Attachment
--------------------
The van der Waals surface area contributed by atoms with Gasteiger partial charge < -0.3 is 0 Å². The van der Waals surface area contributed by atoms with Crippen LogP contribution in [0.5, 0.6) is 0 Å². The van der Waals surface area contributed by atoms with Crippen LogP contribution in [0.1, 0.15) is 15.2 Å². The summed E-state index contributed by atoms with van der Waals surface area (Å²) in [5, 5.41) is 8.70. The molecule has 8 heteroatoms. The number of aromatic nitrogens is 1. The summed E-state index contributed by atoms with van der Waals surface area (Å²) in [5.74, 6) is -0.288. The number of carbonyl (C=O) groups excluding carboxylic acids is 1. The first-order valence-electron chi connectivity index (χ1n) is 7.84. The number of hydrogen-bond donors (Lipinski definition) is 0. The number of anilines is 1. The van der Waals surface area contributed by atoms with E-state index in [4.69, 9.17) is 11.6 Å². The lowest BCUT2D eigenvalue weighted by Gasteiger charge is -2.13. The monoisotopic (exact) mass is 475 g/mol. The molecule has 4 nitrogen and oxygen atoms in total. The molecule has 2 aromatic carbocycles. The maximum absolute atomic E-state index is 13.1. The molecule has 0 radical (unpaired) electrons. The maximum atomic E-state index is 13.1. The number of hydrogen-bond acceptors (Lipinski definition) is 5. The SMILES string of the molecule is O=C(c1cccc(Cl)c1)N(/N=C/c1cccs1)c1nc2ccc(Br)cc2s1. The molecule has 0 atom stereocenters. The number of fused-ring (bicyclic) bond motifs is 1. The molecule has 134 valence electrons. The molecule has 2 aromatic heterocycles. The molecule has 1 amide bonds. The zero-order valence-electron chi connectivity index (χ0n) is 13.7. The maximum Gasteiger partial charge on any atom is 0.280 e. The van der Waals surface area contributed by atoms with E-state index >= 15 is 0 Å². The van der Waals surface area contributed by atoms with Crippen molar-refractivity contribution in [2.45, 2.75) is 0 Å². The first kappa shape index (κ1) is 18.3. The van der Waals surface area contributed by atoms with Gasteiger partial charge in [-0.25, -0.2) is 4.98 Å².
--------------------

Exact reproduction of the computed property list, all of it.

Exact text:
The van der Waals surface area contributed by atoms with Gasteiger partial charge < -0.3 is 0 Å². The van der Waals surface area contributed by atoms with Crippen LogP contribution in [0.5, 0.6) is 0 Å². The van der Waals surface area contributed by atoms with Crippen LogP contribution in [0.1, 0.15) is 15.2 Å². The summed E-state index contributed by atoms with van der Waals surface area (Å²) in [5, 5.41) is 8.70. The molecule has 8 heteroatoms. The number of aromatic nitrogens is 1. The summed E-state index contributed by atoms with van der Waals surface area (Å²) in [5.74, 6) is -0.288. The number of carbonyl (C=O) groups excluding carboxylic acids is 1. The first-order valence-electron chi connectivity index (χ1n) is 7.84. The number of hydrogen-bond donors (Lipinski definition) is 0. The number of anilines is 1. The van der Waals surface area contributed by atoms with E-state index in [4.69, 9.17) is 11.6 Å². The lowest BCUT2D eigenvalue weighted by Gasteiger charge is -2.13. The monoisotopic (exact) mass is 475 g/mol. The molecule has 4 nitrogen and oxygen atoms in total. The molecule has 2 aromatic carbocycles. The maximum absolute atomic E-state index is 13.1. The molecule has 0 radical (unpaired) electrons. The maximum atomic E-state index is 13.1. The number of hydrogen-bond acceptors (Lipinski definition) is 5. The SMILES string of the molecule is O=C(c1cccc(Cl)c1)N(/N=C/c1cccs1)c1nc2ccc(Br)cc2s1. The molecule has 0 atom stereocenters. The number of fused-ring (bicyclic) bond motifs is 1. The molecule has 134 valence electrons. The molecule has 2 aromatic heterocycles. The molecule has 1 amide bonds. The zero-order valence-electron chi connectivity index (χ0n) is 13.7. The maximum Gasteiger partial charge on any atom is 0.280 e. The van der Waals surface area contributed by atoms with E-state index >= 15 is 0 Å². The van der Waals surface area contributed by atoms with Crippen molar-refractivity contribution in [2.45, 2.75) is 0 Å². The first kappa shape index (κ1) is 18.3. The van der Waals surface area contributed by atoms with Gasteiger partial charge in [-0.25, -0.2) is 4.98 Å².